The Open Championship visits Northern Ireland for only the second time and all eyes will be on home favourite Rory McIlroy at Royal Portrush.
Not only is Portrush, which last staged the Open in 1951—the only time the event has been played outside of England or Scotland, McIlroy’s home club, but the four-time major winner is also the course record holder.
McIlroy looks set to start as the favourite for victory as he bids to lift the Claret Jug for a second time having won the Open in 2014 at Royal Liverpool.
Could last year’s winner Francesco Molinari win again? Will Brooks Koepka’s majors form continue? Could Tiger Woods win major number 16?
McIlroy knows how to win majors—four of them in fact—but can he do it under scrutiny and the gaze of entire nation?
He has finished no worse than fifth on his last three attempts at the Open, has enjoyed another solid year on the PGA Tour and there would be no more popular winner at Royal Portrush.
Koepka seems to turn up during majors weeks, winning the most recent of his four majors in the USPGA Championship in May and having finished runner-up in both the Masters and US Open this year too.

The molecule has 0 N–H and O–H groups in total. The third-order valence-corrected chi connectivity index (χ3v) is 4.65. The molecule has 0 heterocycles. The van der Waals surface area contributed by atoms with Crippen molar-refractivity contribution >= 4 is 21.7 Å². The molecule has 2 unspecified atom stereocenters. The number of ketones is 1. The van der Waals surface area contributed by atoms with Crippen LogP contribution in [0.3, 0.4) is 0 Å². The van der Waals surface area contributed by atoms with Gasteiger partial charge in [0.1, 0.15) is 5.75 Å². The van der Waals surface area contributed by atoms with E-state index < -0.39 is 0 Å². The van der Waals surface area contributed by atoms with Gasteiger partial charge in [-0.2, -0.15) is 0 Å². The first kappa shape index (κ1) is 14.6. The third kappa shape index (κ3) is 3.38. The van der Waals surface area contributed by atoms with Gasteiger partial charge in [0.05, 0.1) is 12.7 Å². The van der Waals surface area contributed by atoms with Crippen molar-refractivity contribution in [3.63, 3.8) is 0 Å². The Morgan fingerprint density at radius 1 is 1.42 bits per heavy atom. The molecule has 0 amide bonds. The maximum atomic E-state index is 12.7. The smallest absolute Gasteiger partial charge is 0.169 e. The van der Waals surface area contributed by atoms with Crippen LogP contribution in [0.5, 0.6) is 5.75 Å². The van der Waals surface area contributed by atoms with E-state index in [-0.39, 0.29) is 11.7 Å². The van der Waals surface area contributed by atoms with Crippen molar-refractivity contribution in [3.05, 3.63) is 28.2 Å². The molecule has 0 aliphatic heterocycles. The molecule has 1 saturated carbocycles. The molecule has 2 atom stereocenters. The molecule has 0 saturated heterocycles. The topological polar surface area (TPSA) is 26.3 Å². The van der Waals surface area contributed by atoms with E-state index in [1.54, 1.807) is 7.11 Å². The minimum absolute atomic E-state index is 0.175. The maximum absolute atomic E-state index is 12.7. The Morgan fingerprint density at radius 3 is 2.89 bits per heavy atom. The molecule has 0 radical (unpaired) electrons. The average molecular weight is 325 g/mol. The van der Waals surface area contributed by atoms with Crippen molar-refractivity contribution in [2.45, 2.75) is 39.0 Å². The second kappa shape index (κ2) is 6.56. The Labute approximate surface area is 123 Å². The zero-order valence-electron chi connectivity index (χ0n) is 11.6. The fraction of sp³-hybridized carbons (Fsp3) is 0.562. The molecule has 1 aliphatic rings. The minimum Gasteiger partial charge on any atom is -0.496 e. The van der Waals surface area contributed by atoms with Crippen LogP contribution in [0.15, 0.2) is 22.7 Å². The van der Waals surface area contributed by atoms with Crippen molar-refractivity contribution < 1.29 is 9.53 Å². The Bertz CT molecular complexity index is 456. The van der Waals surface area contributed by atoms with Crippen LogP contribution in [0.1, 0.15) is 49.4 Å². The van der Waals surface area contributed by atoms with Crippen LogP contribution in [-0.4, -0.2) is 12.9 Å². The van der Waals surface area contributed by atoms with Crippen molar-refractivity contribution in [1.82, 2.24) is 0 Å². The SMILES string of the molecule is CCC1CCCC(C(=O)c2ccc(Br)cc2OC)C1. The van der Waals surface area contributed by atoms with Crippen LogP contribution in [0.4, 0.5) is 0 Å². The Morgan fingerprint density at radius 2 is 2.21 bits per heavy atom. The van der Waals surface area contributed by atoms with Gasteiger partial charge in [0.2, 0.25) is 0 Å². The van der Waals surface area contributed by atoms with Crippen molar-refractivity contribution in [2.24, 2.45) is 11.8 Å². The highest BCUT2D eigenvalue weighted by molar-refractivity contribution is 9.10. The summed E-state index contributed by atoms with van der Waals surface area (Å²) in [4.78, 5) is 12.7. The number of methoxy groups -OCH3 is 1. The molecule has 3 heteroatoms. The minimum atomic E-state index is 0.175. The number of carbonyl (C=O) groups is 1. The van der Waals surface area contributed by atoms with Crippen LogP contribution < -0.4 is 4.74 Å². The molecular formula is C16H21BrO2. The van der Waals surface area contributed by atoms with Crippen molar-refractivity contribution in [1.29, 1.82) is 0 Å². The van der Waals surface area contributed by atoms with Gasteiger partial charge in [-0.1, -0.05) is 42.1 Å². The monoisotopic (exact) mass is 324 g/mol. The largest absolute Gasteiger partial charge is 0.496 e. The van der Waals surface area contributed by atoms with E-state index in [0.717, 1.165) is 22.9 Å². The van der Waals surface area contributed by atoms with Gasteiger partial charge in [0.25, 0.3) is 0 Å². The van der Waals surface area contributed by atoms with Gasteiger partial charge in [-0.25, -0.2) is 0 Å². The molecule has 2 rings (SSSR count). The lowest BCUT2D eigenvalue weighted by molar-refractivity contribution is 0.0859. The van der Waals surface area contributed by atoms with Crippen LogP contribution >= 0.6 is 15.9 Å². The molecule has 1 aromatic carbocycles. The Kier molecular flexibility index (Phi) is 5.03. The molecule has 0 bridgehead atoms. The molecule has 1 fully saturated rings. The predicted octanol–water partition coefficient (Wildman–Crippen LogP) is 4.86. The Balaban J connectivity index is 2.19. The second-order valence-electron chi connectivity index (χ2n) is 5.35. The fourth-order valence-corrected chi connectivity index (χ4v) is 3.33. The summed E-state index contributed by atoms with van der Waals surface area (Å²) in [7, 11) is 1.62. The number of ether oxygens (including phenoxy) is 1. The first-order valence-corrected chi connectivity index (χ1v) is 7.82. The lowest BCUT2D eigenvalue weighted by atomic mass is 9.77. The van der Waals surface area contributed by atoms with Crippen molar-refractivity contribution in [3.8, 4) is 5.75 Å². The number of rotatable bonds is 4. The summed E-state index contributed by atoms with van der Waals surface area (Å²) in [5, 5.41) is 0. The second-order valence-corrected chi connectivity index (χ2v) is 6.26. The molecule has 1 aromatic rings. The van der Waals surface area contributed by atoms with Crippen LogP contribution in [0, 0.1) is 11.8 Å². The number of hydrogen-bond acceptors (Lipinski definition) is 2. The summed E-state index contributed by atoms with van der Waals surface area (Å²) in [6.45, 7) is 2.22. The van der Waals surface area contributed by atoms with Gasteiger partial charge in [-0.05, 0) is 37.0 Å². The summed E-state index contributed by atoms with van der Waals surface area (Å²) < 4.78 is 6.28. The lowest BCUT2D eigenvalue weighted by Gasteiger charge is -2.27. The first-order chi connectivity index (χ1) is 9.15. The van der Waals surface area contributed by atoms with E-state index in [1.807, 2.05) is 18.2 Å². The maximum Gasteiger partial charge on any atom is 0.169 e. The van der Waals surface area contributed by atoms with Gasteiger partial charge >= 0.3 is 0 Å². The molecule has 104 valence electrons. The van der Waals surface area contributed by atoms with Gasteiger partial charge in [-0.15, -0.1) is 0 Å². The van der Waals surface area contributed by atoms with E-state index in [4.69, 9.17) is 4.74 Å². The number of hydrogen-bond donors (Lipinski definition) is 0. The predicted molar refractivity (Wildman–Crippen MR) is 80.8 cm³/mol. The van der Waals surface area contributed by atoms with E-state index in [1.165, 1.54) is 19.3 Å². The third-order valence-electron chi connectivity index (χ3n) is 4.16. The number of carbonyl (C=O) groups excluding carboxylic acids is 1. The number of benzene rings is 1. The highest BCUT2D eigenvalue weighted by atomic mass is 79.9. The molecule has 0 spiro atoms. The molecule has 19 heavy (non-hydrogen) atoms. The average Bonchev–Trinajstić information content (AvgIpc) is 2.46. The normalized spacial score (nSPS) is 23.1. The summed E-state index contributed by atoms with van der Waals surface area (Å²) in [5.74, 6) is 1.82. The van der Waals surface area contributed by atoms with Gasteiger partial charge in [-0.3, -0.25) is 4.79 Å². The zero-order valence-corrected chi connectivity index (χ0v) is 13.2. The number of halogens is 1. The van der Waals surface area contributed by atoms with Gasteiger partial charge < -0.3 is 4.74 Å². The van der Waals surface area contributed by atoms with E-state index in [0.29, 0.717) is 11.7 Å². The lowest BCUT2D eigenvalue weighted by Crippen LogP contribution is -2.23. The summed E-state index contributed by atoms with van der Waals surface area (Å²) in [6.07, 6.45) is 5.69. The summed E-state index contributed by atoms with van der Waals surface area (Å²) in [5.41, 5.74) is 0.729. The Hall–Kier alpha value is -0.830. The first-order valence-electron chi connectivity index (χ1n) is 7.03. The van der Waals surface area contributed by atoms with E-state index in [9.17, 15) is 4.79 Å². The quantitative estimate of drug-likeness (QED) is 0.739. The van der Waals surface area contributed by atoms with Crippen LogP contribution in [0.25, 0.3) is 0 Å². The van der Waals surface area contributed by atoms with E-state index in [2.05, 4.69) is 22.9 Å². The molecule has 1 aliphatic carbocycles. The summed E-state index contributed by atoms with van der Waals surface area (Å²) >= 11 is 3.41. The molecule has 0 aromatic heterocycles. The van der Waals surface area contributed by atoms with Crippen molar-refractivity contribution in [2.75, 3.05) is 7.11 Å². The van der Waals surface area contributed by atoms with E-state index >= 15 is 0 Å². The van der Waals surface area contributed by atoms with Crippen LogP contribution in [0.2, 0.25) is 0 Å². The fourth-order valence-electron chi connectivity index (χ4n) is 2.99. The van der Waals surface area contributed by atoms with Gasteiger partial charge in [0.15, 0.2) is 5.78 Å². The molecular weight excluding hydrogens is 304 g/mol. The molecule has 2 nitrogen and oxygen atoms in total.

Can you seriously ignore a man who has won on four of his last nine major appearances? Probably not, even if he has never bettered sixth in the Open.
Dustin Johnson has also been runner-up in two of this year’s majors and he has gone close in the Open before too, finishing second back in 2011. While he still has only one major on his CV, he should be in the thick of things come the weekend at Portrush.
Woods pushed Molinari for much of the final round last year at Carnoustie, but did eventually win a 15th major when triumphing in the Masters in April. He will love plotting his way round Royal Portrush as he chases a fourth Open victory.
Royal Portrush returns to the Open Championship rotation and will stage the first event in Northern Ireland for 68 years.
Given it was back in 1951 that the Open last visited Royal Portrush, the Dunluce Course will be something of a mystery to many fans.
Hole 4 – Par 4 (482 yards): A tough early par-4 with out of bounds right and fairway bunkers to avoid. The green sits behind mounds, making it a really tricky hole.
Hole 7 – Par 5 (592 yards): If the wind blows then this par-5 will play considerably longer than 600 yards. Wee Nellie bunker protects an already tight fairway and trouble awaits for any wayward second shot.
Hole 16 – Par 3 (236 yards): Calamity Corner, as the hole is known, threatens to damage a good round. There might be no bunkers, but rough surrounds the green and very little room for error off the tee.
Hole 17 – Par 4 (408 yards): This par-4 needs a cautious approach, given it is potentially driveable but has fairway and greenside bunkers which can cause problems if finding. Expect this hole to be played several different ways.